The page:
People ask me all the time, “Why doesn’t my kid eat?” Most of you know how frustrating meal time can be when you try something new or worse when you serve something they’ve eaten before and then refuse to eat! Most kids will do this occasionally, but for some it is a way of life. So, what gives? Well, a variety of factors can contribute and the reasons can evolve over time. There is value in doing some detective work because getting to the root of the problem will then give you the tools to help them eat more food, more consistently. In my experience and specialized feeding education, I believe there are 5 different reasons kids refuse to eat. At the same time, it is common for several of these underlying issues to affect a child’s ability to eat well at the same time. Keeping that in mind, let me a explain in some more detail…
If you read through the rest of this post and feel that none of the other categories fit with why your child isn’t eating, I would strongly encourage you to think about any possible stomach issues. Kids aren’t always able to verbalize how they are feeling or realize it is part of the problem. Definitely discuss it further with your doc, there are some really simple fixes for some of these problems. By the way, teething, fatigue, and other common aliments fit into this category.
For many “picky eaters” sensory processing plays a big role in their refusal to eat foods. Simply put, if something feels gross in their mouth or on their hands, they aren’t going to eat it. The fancy therapeutic term we give for this is tactile defensive. Clues that your child may be refusing foods because they are defensive are: gagging, squirming, or seeming frightened by the sight, smell, touch, or taste of a particular food. Oral aversion also fits into this category. If your child has had medical testing, feeding tubes, or a physical incident in or around their mouth/throat (even from a infancy) they may be scared to have anything come toward their mouth and be overly sensitive in the area.
On the other end of the sensory spectrum, a child may not be able to discriminate food in their mouth well and they will unsafely stuff a large amount of food into their cheeks like a chipmunk. This helps give them some feedback as to where the food actually is. These kids lose track of the food easily and can’t chew it well. Soft foods that aren’t easily discriminated (think mashed potatoes, cheese, etc.) are usually refused because they can’t manipulate them well in their mouth.
I have written a lot about the sensory-food connection. Check out those posts here and here if you are looking for more info on this!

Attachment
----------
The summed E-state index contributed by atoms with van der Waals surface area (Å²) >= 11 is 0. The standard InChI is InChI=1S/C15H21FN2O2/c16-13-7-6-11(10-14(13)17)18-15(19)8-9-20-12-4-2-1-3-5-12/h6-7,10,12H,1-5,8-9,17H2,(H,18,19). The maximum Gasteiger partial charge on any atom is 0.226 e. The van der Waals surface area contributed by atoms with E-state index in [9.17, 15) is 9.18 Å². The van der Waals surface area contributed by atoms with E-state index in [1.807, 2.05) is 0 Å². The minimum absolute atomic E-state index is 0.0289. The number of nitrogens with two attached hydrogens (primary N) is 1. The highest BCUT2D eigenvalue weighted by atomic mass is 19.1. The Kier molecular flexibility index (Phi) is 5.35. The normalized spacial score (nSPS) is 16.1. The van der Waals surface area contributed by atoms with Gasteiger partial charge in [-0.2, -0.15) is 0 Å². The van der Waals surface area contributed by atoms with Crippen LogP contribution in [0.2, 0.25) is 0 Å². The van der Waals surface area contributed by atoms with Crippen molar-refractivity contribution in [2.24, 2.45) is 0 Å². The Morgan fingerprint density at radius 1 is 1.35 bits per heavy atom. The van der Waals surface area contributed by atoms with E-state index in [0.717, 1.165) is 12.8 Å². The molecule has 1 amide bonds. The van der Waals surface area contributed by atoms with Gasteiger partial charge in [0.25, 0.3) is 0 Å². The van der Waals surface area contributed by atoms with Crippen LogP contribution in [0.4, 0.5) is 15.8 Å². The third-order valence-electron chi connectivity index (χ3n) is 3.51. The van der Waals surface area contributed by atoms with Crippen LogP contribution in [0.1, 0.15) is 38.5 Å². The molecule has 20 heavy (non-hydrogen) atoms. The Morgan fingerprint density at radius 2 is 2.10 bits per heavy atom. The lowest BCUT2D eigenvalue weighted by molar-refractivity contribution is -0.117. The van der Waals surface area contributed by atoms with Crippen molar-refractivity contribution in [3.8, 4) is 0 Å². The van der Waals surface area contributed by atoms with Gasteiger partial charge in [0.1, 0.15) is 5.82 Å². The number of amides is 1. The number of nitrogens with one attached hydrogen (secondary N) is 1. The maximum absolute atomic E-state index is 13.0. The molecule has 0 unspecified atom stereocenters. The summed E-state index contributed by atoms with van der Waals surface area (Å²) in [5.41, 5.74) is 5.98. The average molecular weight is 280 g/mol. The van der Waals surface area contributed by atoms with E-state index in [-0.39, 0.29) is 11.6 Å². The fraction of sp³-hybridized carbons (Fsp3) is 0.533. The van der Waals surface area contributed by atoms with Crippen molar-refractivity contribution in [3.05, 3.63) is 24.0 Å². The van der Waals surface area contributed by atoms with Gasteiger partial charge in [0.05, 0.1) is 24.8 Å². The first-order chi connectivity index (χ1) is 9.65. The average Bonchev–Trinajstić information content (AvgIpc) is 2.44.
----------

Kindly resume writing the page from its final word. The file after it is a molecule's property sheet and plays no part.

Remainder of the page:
This one might be a little tricky for parents to figure out because you need to consider how well your child is chewing and swallowing their food. You can probably rule this out if you have a child over 2.5 that safely and easily transitioned onto table foods. Signs that your child may not be chewing well are: choking/gagging after the food is already in their mouth for a few seconds/minutes, spitting out half chewed food, or throwing up food that looks like it has hardly been chewed. They also may have had difficulty breastfeeding and struggled with table foods when they were introduced. Kids will start refusing to eat foods because they don’t know how to chew it or they are scared they are going to gag/choke/throw up again on this food. They will often stick to a limited diet because they know they can manage them safely.
I commonly see this compounded on top of one of the other 4 reasons kids don’t eat. When there is a problem with eating, we get overwhelmed and start grasping at straws just to get them to eat. This is another way the bad habits can begin and then play a role in poor eating.
Check out my Basic Strategies to Improve Eating and Easy Feeding Tips for a lot more info on the importance of routine and Easy Feeding Tips!
I put behavior at the end of this list for a reason. I want this to be the last thing that you consider. A lot of people advise parents that kids are being “bad” or that the reason they are refusing to eat well is behavior based. Although, behavior plays a role, it is actually a small percentage of kids that actually refuse to eat based solely on behavior. Now, please don’t mistake me, even the youngest of tykes will learn quickly what they need to say or cry or throw to get what food they want. All kids go through different stages of development when they are testing boundaries and you can bet they will test it at meal times, too. After all, this is one of the few areas where they actually have some control. But, these kinds of little phases are short lived and aren’t severe. For kids that have a history of being picky or poor eaters, behavior is a piece of the puzzle, but typically it has evolved from one of the legitimate reasons listed above.
So, I gave you a lot to think about! If you are confused, overwhelmed, or still not sure why your kid is struggling with food, a consultation might be a good idea. See the tab at the top or click here for more info!